Configuring your host name and fully qualified domain name (FQDN) can be challenging. Many tutorials on the Internet are outdated and refer us to all kinds of different files. In this tutorial, I will show you how to permanently configure your hostname and FQDN on CentOS so that the following commands work as expected: This should return the hostname
. This should return the fully qualified domain name.
This should return
the domain name.
Quick explanation of terms
Just to make us clear about what we’re talking about, the FQDN (fully qualified
name) looks like a subdomain address.
The hostname is the first part, followed by the domain name and a “.com” or “.net” or whatever. So, if we have the string:
it means that the hostname is “newhostname”, the domain is “dummyserver.com”, and the FQDN is “newhostname.dummyserver.com”. Note that the hostname is only a convention. There’s nothing stopping us from having the hostname the same as the FQDN itself (more on that later).
want to configure CentOS so that these values are returned by the regular
commands: hostname hostname -f hostname
We can get our current hostname by simply typing the command
On a new server like mine, all three commands return the following:
You can see that I have neither a domain name configured nor an FQDN. The host name value is stored in a file called
Here is the contents of that file as expected
We can temporarily change the hostname (transient hostname) using the command:
This will change the host name to “newname”, but the changes will not persist after a reboot. It also does not allow us to change the domain name, or obtain the FQDN. Here’s a screenshot of what it looks like after running the command
This transient hostname does not persist after a reboot as shown here:
<img src="https://webhostinghero.org/wp-content/uploads/2017/07/after-reboot-hostname-reverted.jpg" alt=
We return to where we started. So how do we make this change permanent?
change the hostname
To make sure our hostname remains changed
, we use the following command:
When we run this command, it makes the change directly in /etc/hostname. You can see that the value has changed in the file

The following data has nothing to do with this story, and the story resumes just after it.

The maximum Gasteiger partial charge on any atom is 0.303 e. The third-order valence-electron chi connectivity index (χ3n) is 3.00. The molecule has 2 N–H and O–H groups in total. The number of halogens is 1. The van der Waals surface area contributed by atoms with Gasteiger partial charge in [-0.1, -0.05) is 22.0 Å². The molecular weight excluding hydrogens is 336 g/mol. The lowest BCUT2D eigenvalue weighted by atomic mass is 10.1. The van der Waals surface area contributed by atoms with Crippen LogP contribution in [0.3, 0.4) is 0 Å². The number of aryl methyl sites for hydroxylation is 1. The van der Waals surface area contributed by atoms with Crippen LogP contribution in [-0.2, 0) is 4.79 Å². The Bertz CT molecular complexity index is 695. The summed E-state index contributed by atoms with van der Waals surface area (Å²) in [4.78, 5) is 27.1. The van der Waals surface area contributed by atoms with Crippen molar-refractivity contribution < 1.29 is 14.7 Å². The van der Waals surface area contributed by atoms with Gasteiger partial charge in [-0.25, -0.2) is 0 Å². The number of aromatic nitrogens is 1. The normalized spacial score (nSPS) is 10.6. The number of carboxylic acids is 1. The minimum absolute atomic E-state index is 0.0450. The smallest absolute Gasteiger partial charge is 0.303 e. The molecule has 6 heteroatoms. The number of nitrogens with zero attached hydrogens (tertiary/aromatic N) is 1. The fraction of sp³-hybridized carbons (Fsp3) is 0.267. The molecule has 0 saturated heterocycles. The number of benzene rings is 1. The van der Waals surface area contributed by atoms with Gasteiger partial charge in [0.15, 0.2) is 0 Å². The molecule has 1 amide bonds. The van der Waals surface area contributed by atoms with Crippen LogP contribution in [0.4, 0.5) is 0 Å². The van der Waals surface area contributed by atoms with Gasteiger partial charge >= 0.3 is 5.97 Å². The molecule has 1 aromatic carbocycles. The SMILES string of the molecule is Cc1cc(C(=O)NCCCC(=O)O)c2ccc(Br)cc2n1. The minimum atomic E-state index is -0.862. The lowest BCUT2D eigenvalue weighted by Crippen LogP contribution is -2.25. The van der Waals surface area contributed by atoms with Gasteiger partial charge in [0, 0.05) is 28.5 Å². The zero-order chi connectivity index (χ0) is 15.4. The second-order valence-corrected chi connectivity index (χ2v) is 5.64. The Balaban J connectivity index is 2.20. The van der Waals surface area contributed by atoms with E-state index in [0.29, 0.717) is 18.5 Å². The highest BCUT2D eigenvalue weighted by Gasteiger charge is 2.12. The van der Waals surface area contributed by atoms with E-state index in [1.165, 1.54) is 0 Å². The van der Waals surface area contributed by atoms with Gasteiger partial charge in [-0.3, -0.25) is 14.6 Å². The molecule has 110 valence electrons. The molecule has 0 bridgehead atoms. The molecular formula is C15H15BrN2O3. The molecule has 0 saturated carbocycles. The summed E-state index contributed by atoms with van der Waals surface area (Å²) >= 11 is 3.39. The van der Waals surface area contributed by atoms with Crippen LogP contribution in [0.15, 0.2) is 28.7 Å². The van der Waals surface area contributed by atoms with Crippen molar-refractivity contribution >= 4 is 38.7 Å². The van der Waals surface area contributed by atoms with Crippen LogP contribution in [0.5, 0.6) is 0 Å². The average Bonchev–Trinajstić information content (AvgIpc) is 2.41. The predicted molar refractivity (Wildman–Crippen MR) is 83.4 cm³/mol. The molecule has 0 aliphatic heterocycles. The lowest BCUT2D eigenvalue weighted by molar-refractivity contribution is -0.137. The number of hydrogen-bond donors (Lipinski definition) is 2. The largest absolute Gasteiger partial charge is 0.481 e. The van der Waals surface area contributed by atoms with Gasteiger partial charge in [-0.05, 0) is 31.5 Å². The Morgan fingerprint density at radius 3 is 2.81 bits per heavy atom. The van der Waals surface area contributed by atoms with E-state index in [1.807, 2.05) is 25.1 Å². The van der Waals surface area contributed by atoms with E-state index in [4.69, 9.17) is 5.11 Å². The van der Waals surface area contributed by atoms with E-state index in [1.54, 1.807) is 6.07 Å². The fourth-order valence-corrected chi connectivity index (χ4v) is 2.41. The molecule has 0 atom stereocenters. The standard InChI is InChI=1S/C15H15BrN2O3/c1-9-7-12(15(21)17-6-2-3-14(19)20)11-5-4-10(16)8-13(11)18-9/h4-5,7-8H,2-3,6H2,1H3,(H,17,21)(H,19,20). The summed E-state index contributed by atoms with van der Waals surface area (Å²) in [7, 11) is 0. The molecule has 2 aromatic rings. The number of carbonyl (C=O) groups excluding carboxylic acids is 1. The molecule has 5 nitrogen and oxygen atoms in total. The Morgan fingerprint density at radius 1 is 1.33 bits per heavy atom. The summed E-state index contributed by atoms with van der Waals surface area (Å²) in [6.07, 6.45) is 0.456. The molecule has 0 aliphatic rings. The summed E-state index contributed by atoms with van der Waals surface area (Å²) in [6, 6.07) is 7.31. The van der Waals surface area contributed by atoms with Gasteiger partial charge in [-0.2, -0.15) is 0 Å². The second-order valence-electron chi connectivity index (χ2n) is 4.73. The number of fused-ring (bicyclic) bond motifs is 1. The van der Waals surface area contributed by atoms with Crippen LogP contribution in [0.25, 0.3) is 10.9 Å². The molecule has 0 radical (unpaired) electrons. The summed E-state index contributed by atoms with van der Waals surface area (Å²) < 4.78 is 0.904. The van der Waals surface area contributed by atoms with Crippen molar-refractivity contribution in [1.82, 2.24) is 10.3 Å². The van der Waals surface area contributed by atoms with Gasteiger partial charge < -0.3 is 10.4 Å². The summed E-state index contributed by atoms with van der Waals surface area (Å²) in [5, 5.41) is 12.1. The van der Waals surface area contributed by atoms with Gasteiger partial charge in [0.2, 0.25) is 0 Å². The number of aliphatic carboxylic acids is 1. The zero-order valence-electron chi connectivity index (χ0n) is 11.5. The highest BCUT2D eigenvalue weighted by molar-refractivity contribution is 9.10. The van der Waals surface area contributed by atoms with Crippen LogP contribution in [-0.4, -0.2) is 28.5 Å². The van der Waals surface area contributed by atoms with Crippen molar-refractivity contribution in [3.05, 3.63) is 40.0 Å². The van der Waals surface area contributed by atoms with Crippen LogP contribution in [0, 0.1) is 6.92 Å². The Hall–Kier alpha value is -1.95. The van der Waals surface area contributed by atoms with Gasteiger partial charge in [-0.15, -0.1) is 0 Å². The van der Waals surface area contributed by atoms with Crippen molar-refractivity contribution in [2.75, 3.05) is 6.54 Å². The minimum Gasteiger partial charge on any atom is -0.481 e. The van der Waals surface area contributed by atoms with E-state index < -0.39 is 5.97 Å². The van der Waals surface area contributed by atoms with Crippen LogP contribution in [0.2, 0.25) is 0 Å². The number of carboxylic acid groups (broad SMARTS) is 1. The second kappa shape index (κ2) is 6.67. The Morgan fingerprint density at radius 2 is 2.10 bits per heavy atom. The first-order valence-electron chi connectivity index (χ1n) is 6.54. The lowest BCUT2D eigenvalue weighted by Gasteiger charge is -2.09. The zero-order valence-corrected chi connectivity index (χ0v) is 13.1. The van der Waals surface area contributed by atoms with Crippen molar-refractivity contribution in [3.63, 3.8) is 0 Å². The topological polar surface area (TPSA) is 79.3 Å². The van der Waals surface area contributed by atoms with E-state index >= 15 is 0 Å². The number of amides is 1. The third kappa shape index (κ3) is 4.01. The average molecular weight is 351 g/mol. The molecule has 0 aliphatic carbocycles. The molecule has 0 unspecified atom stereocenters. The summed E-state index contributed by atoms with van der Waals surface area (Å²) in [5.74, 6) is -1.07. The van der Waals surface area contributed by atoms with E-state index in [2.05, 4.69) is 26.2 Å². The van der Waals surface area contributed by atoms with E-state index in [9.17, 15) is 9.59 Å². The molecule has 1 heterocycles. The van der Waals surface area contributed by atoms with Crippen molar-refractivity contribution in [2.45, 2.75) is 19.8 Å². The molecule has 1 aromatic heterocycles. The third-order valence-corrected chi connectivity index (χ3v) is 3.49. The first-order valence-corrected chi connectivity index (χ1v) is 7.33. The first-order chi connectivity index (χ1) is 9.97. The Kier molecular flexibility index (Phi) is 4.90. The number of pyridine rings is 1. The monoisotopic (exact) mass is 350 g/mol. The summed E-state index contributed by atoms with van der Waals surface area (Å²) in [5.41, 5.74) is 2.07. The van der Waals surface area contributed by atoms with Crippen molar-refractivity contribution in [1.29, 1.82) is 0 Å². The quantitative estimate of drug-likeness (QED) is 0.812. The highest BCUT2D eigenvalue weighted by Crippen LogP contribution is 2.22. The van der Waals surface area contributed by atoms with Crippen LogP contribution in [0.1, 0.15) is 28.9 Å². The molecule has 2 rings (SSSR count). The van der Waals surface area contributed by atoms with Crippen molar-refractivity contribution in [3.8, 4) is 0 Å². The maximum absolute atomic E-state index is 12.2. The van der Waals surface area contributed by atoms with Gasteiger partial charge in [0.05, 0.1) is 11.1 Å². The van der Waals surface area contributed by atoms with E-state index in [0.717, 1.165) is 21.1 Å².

We also see that it persists after a reboot:
Now we will see how to configure the domain name
RedHat/RHEL recommendations regarding hostnames and FQDNs
It turns out that RedHat wants to eliminate the practice of having a host name separate from the FQDN. In your documentation, here’s what you have to say:
A hostname can be a freeform string up to 64 characters in length. However, Red Hat recommends that both static and transient names match the fully qualified domain name (FQDN) used for the machine in DNS, such as host.example.com.
It means that RedHat wants
your hostname to be something like:
instead of If you want to go ahead with your recommendations, you can simply set the hostname as FQDN and be done with it. However, note that the “hostname -d” and “hostname -f” commands will not work as expected. If, on the other hand, you want a separate domain name and FQDN, read on!
name through the /etc/hosts file
Now that you have configured the hostname through the /etc/hostname file, we need to use the following file to set the FQDN
Open this using an editor like “vi” and add the following line at the end:
For a local test server like mine, Here is my entry /etc/hosts:
Save your changes. Now, when you run the “hostname -d” command, the system will parse the FQDN and return the domain name as expected. Here is the result of “hostname -f” and “hostname -d” after making the above changes in /etc/hosts:
And we’ve done it! These changes will persist after boot. We have managed to change our hostname, configure our FQDN and identify our domain name on CentOS/RHEL.